June 29, 2017: from the US Department of Energy, a press release:
The U.S. Department of Energy announced today the approval of two long-term applications to export additional liquefied natural gas (LNG) from the Lake Charles LNG Liquefaction Project in Lake Charles, LA.
Additional exports in the amount of 0.33 billion cubic feet per day (Bcf/d) of natural gas are approved from Lake Charles’s proposed liquefaction facility.
The two non-additive authorizations for the Lake Charles LNG Liquefaction Project have been issued to Lake Charles Exports, LLC and Lake Charles LNG Export Company (the Lake Charles Companies) authorizing additional exports of domestically produced LNG from the Lake Charles LNG Liquefaction Project to any country in the world not prohibited by U. S. law or policy.
The Energy Department previously authorized the Lake Charles Companies to export LNG up to the equivalent of 2 Bcf/d of natural gas to any country in the world not prohibited by U.S. law or policy from the Lake Charles LNG Liquefaction Project.
Now, with further engineering of the planned project, additional design capacity has been realized and the Energy Department is authorizing an additional 0.33 Bcf/d of exports from the Lake Charles LNG Liquefaction Project.
According to the Lake Charles Companies, the construction of Lake Charles LNG Liquefaction Project will provide thousands of construction jobs and hundreds of permanent jobs as well.Later, 10:30 p.m. Central Time: now it's South Korea! South Korea's KoGas in talks with Cheniere for more LNG supply. From Platts:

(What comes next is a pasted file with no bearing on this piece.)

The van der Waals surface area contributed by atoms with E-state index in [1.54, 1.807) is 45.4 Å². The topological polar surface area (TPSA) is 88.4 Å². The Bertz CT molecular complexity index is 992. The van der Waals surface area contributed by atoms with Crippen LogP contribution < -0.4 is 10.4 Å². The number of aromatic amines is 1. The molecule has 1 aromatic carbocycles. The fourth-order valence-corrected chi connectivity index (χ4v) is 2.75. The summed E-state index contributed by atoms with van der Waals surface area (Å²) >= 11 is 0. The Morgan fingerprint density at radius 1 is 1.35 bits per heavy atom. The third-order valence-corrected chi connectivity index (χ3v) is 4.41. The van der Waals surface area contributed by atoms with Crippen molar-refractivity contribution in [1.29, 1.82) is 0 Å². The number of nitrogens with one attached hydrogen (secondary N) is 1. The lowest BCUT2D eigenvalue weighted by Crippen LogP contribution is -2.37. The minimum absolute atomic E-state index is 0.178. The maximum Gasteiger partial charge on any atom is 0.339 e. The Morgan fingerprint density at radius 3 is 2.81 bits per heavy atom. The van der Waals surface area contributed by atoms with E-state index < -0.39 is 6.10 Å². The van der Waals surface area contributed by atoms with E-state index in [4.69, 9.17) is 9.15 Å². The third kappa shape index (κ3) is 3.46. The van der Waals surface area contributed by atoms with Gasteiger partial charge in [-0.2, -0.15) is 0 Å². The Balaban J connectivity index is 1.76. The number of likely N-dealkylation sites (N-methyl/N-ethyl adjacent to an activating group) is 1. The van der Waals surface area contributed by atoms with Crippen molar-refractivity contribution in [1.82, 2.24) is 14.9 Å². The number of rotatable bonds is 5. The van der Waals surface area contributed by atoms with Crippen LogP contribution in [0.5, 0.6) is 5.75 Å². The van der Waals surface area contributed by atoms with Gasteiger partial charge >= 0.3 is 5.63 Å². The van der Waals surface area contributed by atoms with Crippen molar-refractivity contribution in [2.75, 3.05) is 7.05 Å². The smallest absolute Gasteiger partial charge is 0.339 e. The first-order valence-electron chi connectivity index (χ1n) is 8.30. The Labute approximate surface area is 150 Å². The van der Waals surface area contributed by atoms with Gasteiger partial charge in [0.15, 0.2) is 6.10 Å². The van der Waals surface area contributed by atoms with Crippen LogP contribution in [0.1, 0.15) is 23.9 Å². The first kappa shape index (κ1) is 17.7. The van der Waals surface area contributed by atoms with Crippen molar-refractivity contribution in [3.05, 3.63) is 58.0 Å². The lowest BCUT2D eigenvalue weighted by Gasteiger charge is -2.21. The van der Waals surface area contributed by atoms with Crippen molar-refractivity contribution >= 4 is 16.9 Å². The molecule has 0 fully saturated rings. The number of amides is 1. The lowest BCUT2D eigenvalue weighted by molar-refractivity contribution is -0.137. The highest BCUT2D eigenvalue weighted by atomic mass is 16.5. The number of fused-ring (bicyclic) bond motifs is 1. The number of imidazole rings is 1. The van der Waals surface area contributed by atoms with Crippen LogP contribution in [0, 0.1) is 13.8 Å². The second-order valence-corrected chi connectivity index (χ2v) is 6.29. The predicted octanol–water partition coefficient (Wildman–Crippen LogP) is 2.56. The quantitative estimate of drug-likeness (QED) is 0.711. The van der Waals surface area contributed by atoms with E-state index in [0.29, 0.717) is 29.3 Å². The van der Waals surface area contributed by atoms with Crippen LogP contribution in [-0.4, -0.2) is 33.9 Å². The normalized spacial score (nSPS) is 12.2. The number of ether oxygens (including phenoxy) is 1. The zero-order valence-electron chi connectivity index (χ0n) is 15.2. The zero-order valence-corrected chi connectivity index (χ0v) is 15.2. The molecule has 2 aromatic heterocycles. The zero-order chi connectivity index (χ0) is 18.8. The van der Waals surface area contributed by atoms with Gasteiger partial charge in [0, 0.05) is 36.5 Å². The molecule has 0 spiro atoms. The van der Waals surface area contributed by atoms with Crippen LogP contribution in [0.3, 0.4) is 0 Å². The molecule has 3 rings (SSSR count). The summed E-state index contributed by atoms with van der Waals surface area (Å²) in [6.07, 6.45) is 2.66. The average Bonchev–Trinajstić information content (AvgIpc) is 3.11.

Korea Gas, the largest natural gas buyer in South Korea, is talking to Cheniere Energy about the possibility of acquiring additional capacity from the LNG exporter that would help it commercialize two liquefaction trains for which it has permits but has not yet made a final decision to build.
The comments during a small gathering at Cheniere's Sabine Pass terminal in Louisiana to mark the commencement of a 20-year sales and purchase agreement for KoGas to take LNG from the facility highlight the aggressive marketing the company is doing to reach new deals, just as it faces growing competition from other US developers along the Gulf, Atlantic and Pacific coasts.
With the SM Eagle tanker expected to arrive in South Korea on July 1 with the first shipment of LNG from Sabine Pass' train 3 under the SPA signed in 2012, executives from Cheniere and KoGas said they want to build on their commercial relationship.
Cheniere is seeking offtakers for train 6 at Sabine Pass and train 3 at its Corpus Christi, Texas, export terminal before deciding whether to move forward with those units.
Just this morning we posted two huge stories:
- US LNG exports will go over 11 Bcf/day by 2020 (currently around 2 Bcf/day)
- Senator Heidi Heitkamp, D-ND, wants to see more US LNG export terminals
Sixteen months after sending the first cargo of U.S. shale gas overseas, Cheniere Energy Inc. is already preparing to be at the forefront of the next wave of export projects.
Cheniere is exploring new ways to finance additional terminals that chill gas to a liquid and ship it across the globe, including skipping the banks and going to other capital sources, Jack Fusco, chief executive officer.
The company has room to grow: It’s leased additional acres at the Sabine Pass terminal in Louisiana and has the option to purchase more land at Cheniere’s Corpus Christi site in Texas, where another export project is under construction.
Cargoes of liquefied natural gas from the U.S. to Australia are flooding the global market, adding to a supply glut and prompting investors to back new export facilities at the slowest pace since 1999. But a second round of projects is emerging on speculation that the slowdown will lead to a post-2020 construction boom that’ll benefit low-cost producers offering flexible contracts.